July 3, 2008

Five Things That Worry Me or Encourage Me About Warhammer

Filed under: Enumeration — boatorious @ 1:31 am

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There have been a number of these lists floating around. You’ll notice I spend a lot of time comparing WAR to WoW. In my mind there’s really no other game in town.

Five Things That Worry Me About Warhammer

  1. The NDA is Still Up
    With less than three months to the projected launch date the NDA is still up. Although that kind of secrecy isn’t unprecedented, WoW had dropped its NDA around seven months before the game was released.

    Especially considering that you can easily close off “unfinished” portions of the game — what isn’t the general public ready to see?

    One thought is that, while the NDA will allegedly still be active during the guild beta, it might be smoke and mirrors since Mythic may be waiting until the Guild Beta starts to announce the drop.

  2. There are still CE’s available
    Mythic has made it clear that there are only 60,000 CE’s available. The CE should be attractive to players because it offers a head start and guaranteed access to the beta.

    However, there are evidently still a number of CE’s still available. Considering the recent success of Age of Conan, selling 60,000 beta keys shouldn’t be that hard.

  3. Bastion Stair
    Mythic recently released a video of one of the end game dungeons, the Bastion Stair.

    What can I say about it? Well, the exterior looks great. The inside … well, the inside has an awful lot of red hallways with blue columns connecting small red rooms.

    A raider is going to spend a lot of time in a twenty-five man dungeon and it helps if the dungeon reminds you of how great the game looks instead of how you’re sick of looking at the same wall texture for 20 hours a week. If I were Mythic I would hold off on the Stair at release.

  4. Variety of Gameplay
    Most MMORPGs have PvE as the main game and PvP as the sideshow. That’s OK, because there’s generally a lot of solo PvE to jump into, and since PvP is always easy to jump into there are always two options for players who can’t find a group.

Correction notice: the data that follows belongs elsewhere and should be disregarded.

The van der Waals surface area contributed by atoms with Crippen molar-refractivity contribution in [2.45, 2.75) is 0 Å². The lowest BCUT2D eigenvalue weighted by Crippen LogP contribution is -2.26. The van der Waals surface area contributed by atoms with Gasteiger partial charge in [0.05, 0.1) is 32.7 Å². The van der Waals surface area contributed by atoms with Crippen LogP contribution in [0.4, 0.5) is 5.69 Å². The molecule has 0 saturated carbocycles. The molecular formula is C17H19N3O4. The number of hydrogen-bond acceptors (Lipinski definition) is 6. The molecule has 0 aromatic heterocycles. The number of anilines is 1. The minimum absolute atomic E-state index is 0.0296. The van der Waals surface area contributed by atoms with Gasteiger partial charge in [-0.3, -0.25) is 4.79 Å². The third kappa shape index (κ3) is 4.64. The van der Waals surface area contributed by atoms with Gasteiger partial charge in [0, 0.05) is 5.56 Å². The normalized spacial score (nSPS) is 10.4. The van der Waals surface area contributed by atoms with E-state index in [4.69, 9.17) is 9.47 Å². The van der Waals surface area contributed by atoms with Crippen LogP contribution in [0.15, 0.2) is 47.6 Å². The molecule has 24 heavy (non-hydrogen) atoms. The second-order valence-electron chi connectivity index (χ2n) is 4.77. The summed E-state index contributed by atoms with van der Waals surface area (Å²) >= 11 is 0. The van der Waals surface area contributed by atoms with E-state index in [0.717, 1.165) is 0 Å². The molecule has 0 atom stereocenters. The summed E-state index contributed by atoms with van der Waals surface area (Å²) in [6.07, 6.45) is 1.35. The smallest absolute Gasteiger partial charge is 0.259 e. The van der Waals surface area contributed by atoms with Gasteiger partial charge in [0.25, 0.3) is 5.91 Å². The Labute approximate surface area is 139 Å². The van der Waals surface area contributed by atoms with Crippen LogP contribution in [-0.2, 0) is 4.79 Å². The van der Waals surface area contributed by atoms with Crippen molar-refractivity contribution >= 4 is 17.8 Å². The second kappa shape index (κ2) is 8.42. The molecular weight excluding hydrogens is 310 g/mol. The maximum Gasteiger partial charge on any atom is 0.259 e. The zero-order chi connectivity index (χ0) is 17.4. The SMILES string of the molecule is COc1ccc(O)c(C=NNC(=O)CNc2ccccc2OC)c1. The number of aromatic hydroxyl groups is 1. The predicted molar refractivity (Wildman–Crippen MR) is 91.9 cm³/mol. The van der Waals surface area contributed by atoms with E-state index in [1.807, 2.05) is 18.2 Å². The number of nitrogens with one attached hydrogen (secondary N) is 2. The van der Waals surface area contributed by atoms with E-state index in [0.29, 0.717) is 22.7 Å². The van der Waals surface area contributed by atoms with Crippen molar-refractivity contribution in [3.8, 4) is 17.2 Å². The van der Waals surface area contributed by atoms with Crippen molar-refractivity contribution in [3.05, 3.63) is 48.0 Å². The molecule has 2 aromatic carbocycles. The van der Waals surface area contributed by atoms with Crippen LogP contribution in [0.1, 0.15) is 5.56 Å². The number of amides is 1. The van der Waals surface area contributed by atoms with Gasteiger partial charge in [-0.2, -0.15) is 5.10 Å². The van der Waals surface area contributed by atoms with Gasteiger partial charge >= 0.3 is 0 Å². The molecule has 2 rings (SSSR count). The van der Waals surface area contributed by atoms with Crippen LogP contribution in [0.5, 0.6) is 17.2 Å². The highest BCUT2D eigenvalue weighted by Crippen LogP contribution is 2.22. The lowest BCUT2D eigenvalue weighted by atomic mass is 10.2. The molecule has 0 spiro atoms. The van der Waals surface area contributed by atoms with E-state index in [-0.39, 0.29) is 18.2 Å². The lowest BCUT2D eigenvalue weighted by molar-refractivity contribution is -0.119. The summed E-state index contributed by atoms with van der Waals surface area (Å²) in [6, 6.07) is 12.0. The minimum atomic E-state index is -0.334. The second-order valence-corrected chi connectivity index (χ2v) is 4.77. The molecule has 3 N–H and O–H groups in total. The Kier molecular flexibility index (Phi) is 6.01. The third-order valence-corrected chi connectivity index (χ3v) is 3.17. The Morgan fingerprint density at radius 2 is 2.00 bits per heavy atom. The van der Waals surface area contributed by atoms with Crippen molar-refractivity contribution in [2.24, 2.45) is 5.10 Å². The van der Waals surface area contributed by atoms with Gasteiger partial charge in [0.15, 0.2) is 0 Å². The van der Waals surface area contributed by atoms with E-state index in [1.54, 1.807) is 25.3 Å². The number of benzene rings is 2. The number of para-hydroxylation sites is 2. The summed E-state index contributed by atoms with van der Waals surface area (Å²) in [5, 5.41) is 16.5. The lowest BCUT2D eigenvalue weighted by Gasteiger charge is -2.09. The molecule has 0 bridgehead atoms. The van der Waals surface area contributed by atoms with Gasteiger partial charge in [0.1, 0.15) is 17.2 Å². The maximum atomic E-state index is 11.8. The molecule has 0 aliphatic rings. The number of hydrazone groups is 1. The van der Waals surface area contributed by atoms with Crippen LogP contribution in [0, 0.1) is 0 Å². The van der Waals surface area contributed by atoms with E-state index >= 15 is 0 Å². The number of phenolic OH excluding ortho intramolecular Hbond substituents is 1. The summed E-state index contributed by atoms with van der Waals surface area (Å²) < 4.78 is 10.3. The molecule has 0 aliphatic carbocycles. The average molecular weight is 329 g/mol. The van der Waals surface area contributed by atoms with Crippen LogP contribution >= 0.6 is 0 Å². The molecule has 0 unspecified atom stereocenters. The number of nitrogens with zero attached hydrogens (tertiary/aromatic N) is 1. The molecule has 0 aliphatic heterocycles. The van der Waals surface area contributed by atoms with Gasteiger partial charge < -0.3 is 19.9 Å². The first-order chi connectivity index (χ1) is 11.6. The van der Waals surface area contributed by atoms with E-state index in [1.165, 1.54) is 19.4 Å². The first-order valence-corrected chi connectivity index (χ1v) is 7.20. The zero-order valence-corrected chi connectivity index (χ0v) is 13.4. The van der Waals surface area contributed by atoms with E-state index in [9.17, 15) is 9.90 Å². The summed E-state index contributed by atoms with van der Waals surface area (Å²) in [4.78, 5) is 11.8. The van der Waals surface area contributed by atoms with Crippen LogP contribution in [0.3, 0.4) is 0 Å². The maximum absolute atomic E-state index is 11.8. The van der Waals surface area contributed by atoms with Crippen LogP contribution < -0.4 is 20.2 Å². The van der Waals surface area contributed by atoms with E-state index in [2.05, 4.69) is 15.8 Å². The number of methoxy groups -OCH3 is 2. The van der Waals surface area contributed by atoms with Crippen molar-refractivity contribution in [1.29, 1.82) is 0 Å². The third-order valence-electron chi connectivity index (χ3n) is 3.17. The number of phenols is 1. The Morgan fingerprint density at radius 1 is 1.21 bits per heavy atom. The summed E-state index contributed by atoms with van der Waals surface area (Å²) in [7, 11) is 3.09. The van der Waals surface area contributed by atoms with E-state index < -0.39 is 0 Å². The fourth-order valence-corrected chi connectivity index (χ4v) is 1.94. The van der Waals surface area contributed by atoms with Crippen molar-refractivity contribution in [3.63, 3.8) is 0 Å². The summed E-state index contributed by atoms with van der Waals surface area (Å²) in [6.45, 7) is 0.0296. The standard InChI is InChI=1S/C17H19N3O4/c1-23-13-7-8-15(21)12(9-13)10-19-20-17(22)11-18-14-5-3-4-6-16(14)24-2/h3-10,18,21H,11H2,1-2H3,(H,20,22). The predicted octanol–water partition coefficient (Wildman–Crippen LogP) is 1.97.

Warhammer inverts the equation. Crafting seems a little sparse, and there doesn’t seem like there is much solo PvE at max, via repeatable quests or honor or what have you. So what do you do in Warhammer when you’re bored of PvP?

  5. The Wife Doesn’t Think She’s Going To Play
    I realize this doesn’t affect most of you, but the single most important factor in my MMO adoption has always been my wife’s tastes. When I start a game and she doesn’t pick it up, I tend to quit. I also tend to quit if she quits.

    It’s really for a number of reasons. It’s nice to chat with her in game, and I’m not trying to schedule my game playing around hanging out with her (since it’s fun to play together). Really , a game doesn’t seem massively multiplayer to me unless I’m playing with my wife.

Five Things That Encourage Me About Warhammer

  1. What we’ve seen so far looks good
    With the exception of Bastion Stair I haven’t seen any feature of the game that seems poorly designed or just un-fun. Indeed, there are a lot of nice things in the game, like the dynamic landscape (capturing, leveling cities), and the Tome of Knowledge. Not to mention that the Warhammer IP is just rich, fun, and … old.
  2. The devs seem to say the right things
    The interviews with Jeff Hickman and Paul Barnett seem to go well. They talk a good game and talk like they know what a good game is. They seem spontaneous but never seem to throw any red flags.

    Of course I never really understand what Paul Barnett is saying. Who knew Canadians could be so silly?

  3. It’s the Age of the MMO
    Many people worry about the effect of WoW on WAR, but not me. Nearly everybody who plays WoW needs a break sooner or later. What do you play during your break? How about something a lot like WoW but with some cool, different features?

    I played one MMORPG that I took seriously before WoW. During breaks from WoW I’ve now tried out four or five.

    In an age where lackluster MMORPG’s survive and flourish, an even half-decent Warhammer has little to fear.

  4. How successful does it have to be?
    We often talk about WoW’s 10 million players but not much about how relatively small other MMOG’s have been. It took EVE online two or three years just to hit 100,000 users. And how long have they been around? 100,000 users paying 15 bucks a month gives you almost 20 million dollars a year. When you’re paying a lot of technical people that’s not an infinite number of money, but it does let you staff more than enough to keep your game going.

    If Warhammer manages 100,000 players in North America and 100,000 players in Europe, subscription fees alone will get them about 35 million a year, which should be more than enough to keep the devs, EA, and the fans fat and happy.

  5. They’ve done this all before
    The game doesn’t seem to have the polish of WoW, but I’m also fairly confident that we’ll never see a WoW-original-honor-system level catastrophe from Mythic. They have run a successful MMO in the past and hopefully have all their big design mistakes behind them.

June 29, 2008